Oil spills are tragic, but they are also inevitable
There is a rather pretentious old saying that I cannot remember the source for, which posits that you can only truly appreciate the beauty of a fragile vase once you accept that one day it will break. Or, to put an environmental spin on it, you can only truly appreciate the oil you use each day if you accept that one day the pipelines bringing it to you will leak.
The most surprising thing about the ongoing Shell oil spill in the North Sea – already the worst in 10 years – is that anyone is surprised.
The simple fact is that if you drill countless wells in the seabed and lay countless miles of pipes and install countless valves in some of the more hostile and remote parts of the planet, then sometimes those wells, pipes and valves will leak.
The risks are inherent. They will be there for as long as we choose to drill for oil offshore. The oil industry can argue that the risks are falling as a result of improvements in technology and safety procedures, but those risks will never get anywhere close to zero.
Moreover, any progress made reducing the risk of oil spills is partially or completely offset by the desire to move into deeper and more hostile North Atlantic and Arctic waters where the risks start to again rise exponentially. And all that comes before you get into the Rumsfeldian known and unknown unknowns, such as natural disasters, human error, and threats as yet unimagined.
I am no apologist for the oil industry (far from it) but, in many ways, it is a testament to its engineering and PR expertise that globally only a handful of large leaks make the headlines each year. If you are going to drill for oil, accidents will happen.
Greenpeace know this, which is why they are today stepping up calls on the government to impose an immediate moratorium on new drilling licences for the deep and rough waters off the west coast of Shetland. "What hope low-risk drilling in Arctic waters if the oil and gas industry can't even stop substantial leaks in the relatively benign environment of the North Sea?" they ask, not unreasonably.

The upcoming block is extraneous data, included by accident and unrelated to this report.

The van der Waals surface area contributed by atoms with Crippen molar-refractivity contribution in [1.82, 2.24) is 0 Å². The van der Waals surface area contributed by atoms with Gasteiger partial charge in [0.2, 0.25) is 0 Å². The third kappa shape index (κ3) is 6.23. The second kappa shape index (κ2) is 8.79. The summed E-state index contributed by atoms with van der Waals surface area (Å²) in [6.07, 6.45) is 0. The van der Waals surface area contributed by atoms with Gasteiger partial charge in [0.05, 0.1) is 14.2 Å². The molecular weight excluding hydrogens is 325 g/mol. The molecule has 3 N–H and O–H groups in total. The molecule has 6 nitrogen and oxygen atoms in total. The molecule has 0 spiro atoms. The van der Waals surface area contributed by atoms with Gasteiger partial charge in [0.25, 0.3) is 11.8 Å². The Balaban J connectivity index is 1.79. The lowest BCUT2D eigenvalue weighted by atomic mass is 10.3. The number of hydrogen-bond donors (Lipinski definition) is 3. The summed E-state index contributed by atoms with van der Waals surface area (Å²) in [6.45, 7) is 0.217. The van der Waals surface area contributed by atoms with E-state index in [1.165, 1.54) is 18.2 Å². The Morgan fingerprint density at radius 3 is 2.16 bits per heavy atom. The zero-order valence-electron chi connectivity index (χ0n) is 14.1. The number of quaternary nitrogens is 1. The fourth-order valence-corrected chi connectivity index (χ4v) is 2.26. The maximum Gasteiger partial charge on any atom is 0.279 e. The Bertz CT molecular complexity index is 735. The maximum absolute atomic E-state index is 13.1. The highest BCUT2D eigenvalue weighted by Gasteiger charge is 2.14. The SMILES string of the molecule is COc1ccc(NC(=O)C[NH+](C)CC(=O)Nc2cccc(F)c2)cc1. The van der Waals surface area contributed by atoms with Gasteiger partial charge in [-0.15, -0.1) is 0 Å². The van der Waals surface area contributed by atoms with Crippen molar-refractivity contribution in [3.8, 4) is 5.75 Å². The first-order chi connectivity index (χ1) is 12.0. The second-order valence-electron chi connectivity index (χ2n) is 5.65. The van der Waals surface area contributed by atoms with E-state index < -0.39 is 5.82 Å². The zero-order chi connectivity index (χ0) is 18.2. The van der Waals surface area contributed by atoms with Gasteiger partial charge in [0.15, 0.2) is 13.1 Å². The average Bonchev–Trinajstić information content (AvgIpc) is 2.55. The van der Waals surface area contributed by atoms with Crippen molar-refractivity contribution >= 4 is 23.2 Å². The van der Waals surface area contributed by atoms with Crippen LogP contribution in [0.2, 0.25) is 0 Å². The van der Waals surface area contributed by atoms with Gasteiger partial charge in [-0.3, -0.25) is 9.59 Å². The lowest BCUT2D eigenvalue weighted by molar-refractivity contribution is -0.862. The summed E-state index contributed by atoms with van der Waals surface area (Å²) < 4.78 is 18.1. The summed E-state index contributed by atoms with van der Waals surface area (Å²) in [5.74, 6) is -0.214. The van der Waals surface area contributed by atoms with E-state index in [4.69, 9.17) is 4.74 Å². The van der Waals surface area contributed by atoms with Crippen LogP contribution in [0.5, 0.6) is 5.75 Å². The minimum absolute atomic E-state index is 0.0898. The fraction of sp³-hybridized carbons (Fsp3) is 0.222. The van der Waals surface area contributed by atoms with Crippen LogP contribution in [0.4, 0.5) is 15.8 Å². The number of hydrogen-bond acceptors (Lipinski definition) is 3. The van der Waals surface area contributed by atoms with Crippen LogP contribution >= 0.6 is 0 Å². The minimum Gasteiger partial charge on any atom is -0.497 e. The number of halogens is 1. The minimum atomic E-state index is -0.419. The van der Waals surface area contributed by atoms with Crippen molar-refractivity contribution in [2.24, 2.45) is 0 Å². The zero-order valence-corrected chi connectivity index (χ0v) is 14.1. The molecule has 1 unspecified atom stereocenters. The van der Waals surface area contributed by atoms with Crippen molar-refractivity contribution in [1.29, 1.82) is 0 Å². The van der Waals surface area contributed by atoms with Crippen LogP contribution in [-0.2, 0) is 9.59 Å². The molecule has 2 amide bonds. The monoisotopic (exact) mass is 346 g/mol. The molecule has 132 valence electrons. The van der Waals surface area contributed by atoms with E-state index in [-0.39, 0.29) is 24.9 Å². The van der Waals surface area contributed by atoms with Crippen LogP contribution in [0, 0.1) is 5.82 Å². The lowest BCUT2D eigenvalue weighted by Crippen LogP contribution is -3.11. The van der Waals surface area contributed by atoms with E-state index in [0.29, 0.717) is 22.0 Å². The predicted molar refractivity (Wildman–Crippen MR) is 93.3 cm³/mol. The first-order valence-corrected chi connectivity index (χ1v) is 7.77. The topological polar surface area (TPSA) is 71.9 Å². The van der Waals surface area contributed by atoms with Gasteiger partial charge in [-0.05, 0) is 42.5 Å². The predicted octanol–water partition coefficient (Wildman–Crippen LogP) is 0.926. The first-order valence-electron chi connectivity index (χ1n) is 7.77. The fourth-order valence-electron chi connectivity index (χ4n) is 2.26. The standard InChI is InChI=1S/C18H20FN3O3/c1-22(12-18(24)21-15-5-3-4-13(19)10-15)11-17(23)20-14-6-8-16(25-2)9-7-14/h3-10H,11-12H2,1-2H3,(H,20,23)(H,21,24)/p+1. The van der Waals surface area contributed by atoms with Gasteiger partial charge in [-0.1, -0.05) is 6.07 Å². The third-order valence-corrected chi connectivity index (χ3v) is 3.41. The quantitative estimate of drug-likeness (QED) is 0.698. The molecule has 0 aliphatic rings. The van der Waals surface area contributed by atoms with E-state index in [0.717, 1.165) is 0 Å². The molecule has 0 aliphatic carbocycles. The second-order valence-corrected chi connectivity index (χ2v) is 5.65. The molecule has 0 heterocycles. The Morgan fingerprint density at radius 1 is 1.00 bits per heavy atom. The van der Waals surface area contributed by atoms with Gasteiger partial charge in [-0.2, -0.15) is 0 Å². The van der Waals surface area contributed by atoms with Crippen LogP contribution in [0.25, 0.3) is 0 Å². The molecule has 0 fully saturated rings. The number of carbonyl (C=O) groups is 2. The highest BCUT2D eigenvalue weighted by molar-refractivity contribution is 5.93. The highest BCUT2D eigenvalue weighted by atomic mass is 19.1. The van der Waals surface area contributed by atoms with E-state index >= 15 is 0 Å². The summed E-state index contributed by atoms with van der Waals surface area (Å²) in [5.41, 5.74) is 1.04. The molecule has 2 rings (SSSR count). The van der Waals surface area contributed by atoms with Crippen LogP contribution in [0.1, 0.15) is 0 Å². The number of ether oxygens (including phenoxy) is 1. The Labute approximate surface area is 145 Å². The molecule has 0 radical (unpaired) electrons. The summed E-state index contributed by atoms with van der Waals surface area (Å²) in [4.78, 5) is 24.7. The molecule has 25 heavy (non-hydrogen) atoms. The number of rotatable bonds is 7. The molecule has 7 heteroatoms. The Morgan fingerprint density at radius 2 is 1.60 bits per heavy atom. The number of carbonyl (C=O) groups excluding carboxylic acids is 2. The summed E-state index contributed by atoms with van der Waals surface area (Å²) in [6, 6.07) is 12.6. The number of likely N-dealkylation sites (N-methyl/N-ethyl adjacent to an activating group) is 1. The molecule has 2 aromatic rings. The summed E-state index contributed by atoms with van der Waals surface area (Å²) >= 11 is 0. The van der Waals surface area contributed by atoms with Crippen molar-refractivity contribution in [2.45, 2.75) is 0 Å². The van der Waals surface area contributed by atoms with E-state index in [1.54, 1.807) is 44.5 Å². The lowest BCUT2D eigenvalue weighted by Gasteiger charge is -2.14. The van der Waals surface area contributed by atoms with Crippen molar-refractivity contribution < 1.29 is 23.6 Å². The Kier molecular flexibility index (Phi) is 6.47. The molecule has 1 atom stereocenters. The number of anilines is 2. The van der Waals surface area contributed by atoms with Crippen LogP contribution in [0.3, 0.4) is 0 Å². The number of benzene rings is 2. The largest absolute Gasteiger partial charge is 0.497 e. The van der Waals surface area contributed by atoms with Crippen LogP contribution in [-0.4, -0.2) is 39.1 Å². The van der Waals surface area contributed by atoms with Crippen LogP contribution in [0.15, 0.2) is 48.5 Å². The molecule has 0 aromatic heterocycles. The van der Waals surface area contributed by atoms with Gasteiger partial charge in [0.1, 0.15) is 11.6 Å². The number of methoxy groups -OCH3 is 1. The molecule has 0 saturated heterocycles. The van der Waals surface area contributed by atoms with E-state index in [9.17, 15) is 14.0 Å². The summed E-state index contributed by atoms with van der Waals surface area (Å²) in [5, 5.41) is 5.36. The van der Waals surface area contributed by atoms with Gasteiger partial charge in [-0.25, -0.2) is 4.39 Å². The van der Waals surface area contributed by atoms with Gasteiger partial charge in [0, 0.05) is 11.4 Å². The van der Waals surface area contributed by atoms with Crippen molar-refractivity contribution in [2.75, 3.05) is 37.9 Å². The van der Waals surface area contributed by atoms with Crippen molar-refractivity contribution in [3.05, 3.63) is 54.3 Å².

The government, desperate to maximise as much of the UK's oil and gas reserves as possible for use as a "bridging technology" while we shift to cleaner sources of energy, has already given short shrift to these calls for a moratorium, promising only that an investigation of the Shell leak will allow for lessons to be learnt.
However, Greenpeace could still significantly disrupt or even halt this new wave of deepwater drilling by taking a more sophisticated version of its argument to the courts, where lawyers acting on behalf of the NGO are even now arguing that the risk management and spill response plans put forward by the companies hoping to exploit reserves in Arctic waters are inadequate – a line of attack that will suddenly have far more resonance in the wake of the Shell spill.
For the wider business community, the latest leak provides a timely reminder of the inherent risks associated with our continued reliance on oil. As with the relationship between consumers and food production, we are strangely disconnected about where our most important source of energy comes from. We take oil's availability for granted but, if you think about it dispassionately, the fact we are forced to drill in increasingly deeper waters to source it means it is almost inevitable that prices will continue to rise in the long term and more environmentally devastating spills will occur.
This reality provides yet another reason why savvy and responsible businesses are investing in enhancing efficiency and reducing their reliance on oil supplies that are subject to ever increasing environmental risks and price volatility. But, more importantly, the spill should serve as a wake-up call to those investors who are continuing to plough billions of dollars into an oil industry that looks more dysfunctional by the day.
I've referenced this report before, but it is again worth highlighting the recent study from the Carbon Tracker Initiative that reveals how the world's fossil fuel giants are laden down with risks that are being either ignored or underplayed by investors.
Oil spills are just one of the more obvious manifestations of these risks, and they can be thrown into the mix alongside the risks posed by carbon regulations and taxes, reputational and legal threats, and the existential challenge posed by the fact we cannot burn all identified fossil fuel reserves if we are to stop runaway climate change.
I've often marveled at the way petrolheads and fossil fuel lobbyists mock alternative energies by pointing out the difficulty of producing silicon or steel or lithium ion to make solar panels or wind turbines or electric cars that then have to be rolled out in huge numbers alongside major infrastructure upgrades.
In contrast, they remain unquestioningly wedded to a system where we have to drill wells miles under the seabed to pump out an explosive substance that we then have to refine and ship to all corners of our economy. Or to put it another way, I can understand why some renewable energy stocks face junk status, given the technology and policy risks they face, but if renewables are a high-risk investment, so are fossil fuel assets.
Sadly, many investors, fossil fuel giants and policymakers have a huge vested interest in ignoring these long-term risks – risks that only get pushed into the spotlight when the industry faces one of its periodic environmental crises.
Equally sadly, we will probably not have to wait all that long for the next inevitable oil leak to make these risks painfully apparent all over again.
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